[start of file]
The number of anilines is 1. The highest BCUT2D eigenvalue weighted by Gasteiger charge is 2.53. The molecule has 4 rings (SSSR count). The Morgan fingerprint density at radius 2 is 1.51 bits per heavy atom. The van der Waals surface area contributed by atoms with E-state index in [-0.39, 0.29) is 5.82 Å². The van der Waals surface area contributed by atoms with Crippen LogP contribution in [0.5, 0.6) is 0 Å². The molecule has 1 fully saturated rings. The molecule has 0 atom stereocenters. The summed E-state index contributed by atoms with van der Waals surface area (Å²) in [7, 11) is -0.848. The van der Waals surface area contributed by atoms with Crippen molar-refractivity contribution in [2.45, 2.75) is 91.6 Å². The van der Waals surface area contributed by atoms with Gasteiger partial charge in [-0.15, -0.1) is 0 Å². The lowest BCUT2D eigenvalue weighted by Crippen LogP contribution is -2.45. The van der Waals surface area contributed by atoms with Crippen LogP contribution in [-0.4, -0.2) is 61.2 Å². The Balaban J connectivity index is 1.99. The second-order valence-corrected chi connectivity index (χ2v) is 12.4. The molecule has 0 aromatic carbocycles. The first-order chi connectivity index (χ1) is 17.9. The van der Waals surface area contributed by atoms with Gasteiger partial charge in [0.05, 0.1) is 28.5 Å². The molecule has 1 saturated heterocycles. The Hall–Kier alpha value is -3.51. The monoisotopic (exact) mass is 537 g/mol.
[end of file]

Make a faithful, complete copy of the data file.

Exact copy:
The number of anilines is 1. The highest BCUT2D eigenvalue weighted by Gasteiger charge is 2.53. The molecule has 4 rings (SSSR count). The Morgan fingerprint density at radius 2 is 1.51 bits per heavy atom. The van der Waals surface area contributed by atoms with E-state index in [-0.39, 0.29) is 5.82 Å². The van der Waals surface area contributed by atoms with Crippen LogP contribution in [0.5, 0.6) is 0 Å². The molecule has 1 fully saturated rings. The molecule has 0 atom stereocenters. The summed E-state index contributed by atoms with van der Waals surface area (Å²) in [7, 11) is -0.848. The van der Waals surface area contributed by atoms with Crippen molar-refractivity contribution in [2.45, 2.75) is 91.6 Å². The van der Waals surface area contributed by atoms with Gasteiger partial charge in [-0.15, -0.1) is 0 Å². The lowest BCUT2D eigenvalue weighted by Crippen LogP contribution is -2.45. The van der Waals surface area contributed by atoms with Crippen LogP contribution in [-0.4, -0.2) is 61.2 Å². The Balaban J connectivity index is 1.99. The second-order valence-corrected chi connectivity index (χ2v) is 12.4. The molecule has 0 aromatic carbocycles. The first-order chi connectivity index (χ1) is 17.9. The van der Waals surface area contributed by atoms with Gasteiger partial charge in [0.05, 0.1) is 28.5 Å². The molecule has 1 saturated heterocycles. The Hall–Kier alpha value is -3.51. The monoisotopic (exact) mass is 537 g/mol.